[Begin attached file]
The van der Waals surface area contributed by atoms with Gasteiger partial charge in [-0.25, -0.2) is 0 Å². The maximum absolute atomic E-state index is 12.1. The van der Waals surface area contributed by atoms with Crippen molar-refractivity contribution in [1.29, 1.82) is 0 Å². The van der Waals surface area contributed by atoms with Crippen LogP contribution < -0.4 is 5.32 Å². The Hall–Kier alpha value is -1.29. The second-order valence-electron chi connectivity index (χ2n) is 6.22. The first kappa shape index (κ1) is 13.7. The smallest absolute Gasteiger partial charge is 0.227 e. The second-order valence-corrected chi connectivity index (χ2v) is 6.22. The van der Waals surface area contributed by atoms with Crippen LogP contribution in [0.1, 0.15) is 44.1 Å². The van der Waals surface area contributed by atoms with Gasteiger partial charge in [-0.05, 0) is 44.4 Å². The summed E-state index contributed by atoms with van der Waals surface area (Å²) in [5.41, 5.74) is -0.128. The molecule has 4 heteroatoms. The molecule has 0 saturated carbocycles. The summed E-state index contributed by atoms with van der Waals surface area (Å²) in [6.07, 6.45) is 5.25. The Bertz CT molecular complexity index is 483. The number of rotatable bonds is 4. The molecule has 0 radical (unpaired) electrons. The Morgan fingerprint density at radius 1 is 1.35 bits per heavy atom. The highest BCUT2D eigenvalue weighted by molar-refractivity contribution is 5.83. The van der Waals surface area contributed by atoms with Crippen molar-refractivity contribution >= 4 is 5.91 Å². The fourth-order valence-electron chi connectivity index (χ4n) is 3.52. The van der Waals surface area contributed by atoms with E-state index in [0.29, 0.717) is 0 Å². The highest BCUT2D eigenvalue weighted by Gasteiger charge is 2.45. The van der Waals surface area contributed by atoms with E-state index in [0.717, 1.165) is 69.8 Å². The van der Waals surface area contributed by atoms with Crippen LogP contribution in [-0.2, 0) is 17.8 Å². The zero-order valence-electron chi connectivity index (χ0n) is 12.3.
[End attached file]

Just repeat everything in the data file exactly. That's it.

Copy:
The van der Waals surface area contributed by atoms with Gasteiger partial charge in [-0.25, -0.2) is 0 Å². The maximum absolute atomic E-state index is 12.1. The van der Waals surface area contributed by atoms with Crippen molar-refractivity contribution in [1.29, 1.82) is 0 Å². The van der Waals surface area contributed by atoms with Crippen LogP contribution < -0.4 is 5.32 Å². The Hall–Kier alpha value is -1.29. The second-order valence-electron chi connectivity index (χ2n) is 6.22. The first kappa shape index (κ1) is 13.7. The smallest absolute Gasteiger partial charge is 0.227 e. The second-order valence-corrected chi connectivity index (χ2v) is 6.22. The van der Waals surface area contributed by atoms with Crippen LogP contribution in [0.1, 0.15) is 44.1 Å². The van der Waals surface area contributed by atoms with Gasteiger partial charge in [-0.05, 0) is 44.4 Å². The summed E-state index contributed by atoms with van der Waals surface area (Å²) in [5.41, 5.74) is -0.128. The molecule has 4 heteroatoms. The molecule has 0 saturated carbocycles. The summed E-state index contributed by atoms with van der Waals surface area (Å²) in [6.07, 6.45) is 5.25. The Bertz CT molecular complexity index is 483. The number of rotatable bonds is 4. The molecule has 0 radical (unpaired) electrons. The Morgan fingerprint density at radius 1 is 1.35 bits per heavy atom. The highest BCUT2D eigenvalue weighted by molar-refractivity contribution is 5.83. The van der Waals surface area contributed by atoms with Crippen molar-refractivity contribution >= 4 is 5.91 Å². The fourth-order valence-electron chi connectivity index (χ4n) is 3.52. The van der Waals surface area contributed by atoms with E-state index in [0.29, 0.717) is 0 Å². The highest BCUT2D eigenvalue weighted by Gasteiger charge is 2.45. The van der Waals surface area contributed by atoms with E-state index in [0.717, 1.165) is 69.8 Å². The van der Waals surface area contributed by atoms with Crippen LogP contribution in [-0.2, 0) is 17.8 Å². The zero-order valence-electron chi connectivity index (χ0n) is 12.3.